Families of Canadians killed in the downing of Flight PS752 say they are disappointed the minister of transport didn’t take a stronger stance against Iran — in light of recent and damning findings — when speaking to a UN agency on Monday.
Agnès Callamard, the UN special rapporteur on extrajudicial, summary or arbitrary executions, released the results of a six-month investigation last week, rejecting Iran’s official explanation for the deaths of 176 people in January 2020, when it shot down the commercial jetliner.
Callamard accused Iranian authorities of committing multiple violations of human rights and international law in the leadup and aftermath of the disaster.
New Minister of Transport Omar Alghabra told the International Civil Aviation Organization’s (ICAO) 36-member council on Monday that Canada wanted transparency from Iran and would remain relentless in pursuit of answers.
“Iran owes these answers to the families, to Canada and all countries affected by this tragedy as well as the international community,” Alghabra said during the virtual meeting.
But Hamed Esmaeilion, spokesperson for the association representing victims’ families in Canada, expected Callamard’s report to act as a turning point for Ottawa to call on the ICAO’s council to publicly condemn Iran for the downing and handling of the case.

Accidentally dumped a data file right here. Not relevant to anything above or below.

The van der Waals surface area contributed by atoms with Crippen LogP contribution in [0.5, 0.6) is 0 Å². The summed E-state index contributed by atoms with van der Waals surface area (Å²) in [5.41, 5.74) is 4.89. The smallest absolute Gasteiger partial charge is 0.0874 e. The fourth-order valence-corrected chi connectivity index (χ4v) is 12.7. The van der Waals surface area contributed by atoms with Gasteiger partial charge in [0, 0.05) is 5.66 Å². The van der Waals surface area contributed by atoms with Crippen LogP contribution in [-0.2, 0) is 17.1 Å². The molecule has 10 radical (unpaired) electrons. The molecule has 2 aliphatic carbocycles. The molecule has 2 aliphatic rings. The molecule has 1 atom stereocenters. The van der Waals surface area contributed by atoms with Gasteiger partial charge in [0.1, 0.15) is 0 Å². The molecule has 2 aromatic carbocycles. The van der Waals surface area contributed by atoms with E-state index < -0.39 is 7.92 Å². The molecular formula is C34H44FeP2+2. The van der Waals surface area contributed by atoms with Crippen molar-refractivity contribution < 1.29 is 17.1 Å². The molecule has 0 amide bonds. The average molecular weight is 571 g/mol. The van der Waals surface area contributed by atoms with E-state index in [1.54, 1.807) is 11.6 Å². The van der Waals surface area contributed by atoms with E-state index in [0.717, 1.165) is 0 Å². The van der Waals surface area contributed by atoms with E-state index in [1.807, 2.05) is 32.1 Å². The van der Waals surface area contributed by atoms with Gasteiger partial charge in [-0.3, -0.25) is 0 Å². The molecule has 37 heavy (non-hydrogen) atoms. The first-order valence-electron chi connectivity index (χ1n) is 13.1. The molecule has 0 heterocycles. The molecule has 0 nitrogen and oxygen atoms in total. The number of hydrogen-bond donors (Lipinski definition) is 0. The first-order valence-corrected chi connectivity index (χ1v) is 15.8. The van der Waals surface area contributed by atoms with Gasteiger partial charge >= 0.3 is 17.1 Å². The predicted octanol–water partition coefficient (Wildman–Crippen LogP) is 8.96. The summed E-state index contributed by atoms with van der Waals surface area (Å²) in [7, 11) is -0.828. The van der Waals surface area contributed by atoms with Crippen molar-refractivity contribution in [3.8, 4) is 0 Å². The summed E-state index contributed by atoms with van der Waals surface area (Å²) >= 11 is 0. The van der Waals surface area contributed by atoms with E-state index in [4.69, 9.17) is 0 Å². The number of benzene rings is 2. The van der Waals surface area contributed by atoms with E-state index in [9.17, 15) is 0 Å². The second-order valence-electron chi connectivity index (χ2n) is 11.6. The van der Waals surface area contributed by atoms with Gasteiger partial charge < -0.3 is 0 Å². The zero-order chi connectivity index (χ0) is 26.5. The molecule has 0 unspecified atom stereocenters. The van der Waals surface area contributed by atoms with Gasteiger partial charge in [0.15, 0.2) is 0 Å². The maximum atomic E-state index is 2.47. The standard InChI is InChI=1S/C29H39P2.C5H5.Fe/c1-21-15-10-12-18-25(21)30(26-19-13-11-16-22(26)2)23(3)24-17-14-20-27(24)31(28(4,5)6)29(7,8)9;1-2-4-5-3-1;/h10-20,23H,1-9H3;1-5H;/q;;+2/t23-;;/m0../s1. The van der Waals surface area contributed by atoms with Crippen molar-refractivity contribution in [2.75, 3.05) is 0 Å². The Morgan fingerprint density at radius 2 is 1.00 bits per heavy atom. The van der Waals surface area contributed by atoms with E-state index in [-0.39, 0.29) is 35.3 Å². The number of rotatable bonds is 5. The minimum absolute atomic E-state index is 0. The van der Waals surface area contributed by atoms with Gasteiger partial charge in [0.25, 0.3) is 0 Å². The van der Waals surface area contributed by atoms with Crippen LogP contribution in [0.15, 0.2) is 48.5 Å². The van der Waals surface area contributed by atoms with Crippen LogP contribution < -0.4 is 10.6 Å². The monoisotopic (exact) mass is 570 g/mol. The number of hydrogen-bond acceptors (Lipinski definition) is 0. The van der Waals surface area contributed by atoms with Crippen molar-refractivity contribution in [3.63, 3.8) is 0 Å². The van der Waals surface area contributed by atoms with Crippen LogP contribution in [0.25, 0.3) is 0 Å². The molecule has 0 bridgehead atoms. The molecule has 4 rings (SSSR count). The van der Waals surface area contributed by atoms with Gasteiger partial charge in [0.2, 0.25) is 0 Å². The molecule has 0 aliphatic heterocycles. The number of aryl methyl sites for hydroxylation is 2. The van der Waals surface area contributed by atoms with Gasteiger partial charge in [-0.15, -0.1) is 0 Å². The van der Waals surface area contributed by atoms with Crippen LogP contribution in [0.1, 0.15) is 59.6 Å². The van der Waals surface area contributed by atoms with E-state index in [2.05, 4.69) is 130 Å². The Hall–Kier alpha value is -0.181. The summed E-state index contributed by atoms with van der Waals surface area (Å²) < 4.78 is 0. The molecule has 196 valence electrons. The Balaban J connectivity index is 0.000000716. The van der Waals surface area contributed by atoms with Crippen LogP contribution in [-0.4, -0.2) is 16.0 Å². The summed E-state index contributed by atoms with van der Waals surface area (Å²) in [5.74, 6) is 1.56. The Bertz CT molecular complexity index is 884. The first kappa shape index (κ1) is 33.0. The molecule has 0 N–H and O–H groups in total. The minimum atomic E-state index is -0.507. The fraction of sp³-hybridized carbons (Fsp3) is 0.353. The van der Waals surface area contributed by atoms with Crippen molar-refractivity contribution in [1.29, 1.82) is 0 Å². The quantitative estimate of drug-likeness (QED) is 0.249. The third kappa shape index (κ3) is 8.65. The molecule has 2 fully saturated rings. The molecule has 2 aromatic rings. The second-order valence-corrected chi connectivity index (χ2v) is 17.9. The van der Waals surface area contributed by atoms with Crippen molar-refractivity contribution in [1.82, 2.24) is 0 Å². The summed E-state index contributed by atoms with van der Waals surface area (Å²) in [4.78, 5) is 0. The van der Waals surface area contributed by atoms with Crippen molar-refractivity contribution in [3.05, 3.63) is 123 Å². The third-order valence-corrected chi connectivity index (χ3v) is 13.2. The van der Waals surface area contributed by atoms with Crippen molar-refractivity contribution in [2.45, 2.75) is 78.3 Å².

“We needed to see a strong reaction from the government,” said Esmaeilion who lost his nine-year-old daughter and wife on the plane.
“We are frustrated with words. We need to see action.”
Iran’s Islamic Revolutionary Guard Corps (IRGC) — an elite wing of the military — shot down Ukraine International Airlines Flight PS752 over Tehran with two surface-to-air missiles on Jan. 8, 2020, killing everyone aboard, including 138 people with ties to Canada.
‘Failure to protect’
Esmaeilion’s association has gathered 18,000 signatures via a worldwide petition calling for ICAO’s member states to adopt a resolution to condemn Iran’s actions.
He points to Callamard’s letter which faults Iran for failing to close its airspace even though there was a possibility of a U.S. attack, saying this amounted to a “failure to protect” under international human rights law.
Callamard’s letter included reports Iran bulldozed the crash site within days, and that victims’ belongings were looted from the scene and burned.
Victims’ families in Canada claim they’ve been harassed and threatened for speaking up about the downing and blame Tehran, CBC News has reported. Despite international guidelines stating the plane’s flight data recorders should be analyzed without delay, it took more than six months for Iran to do so.
Esmaeilion says the families also want the ICAO’s council to respond as swiftly and strongly to Flight PS752 as it did to the case of Malaysia Airlines Flight MH17 over Ukraine in 2014. Roughly three months after that plane was shot down, Malaysia’s minister of transport addressed the ICAO’s council in solidarity with those victims’ families. The council unanimously adopted a resolution “condemning [the attack] in the strongest terms.”
Esmaeilion says families have been waiting 14 months for a similar gesture.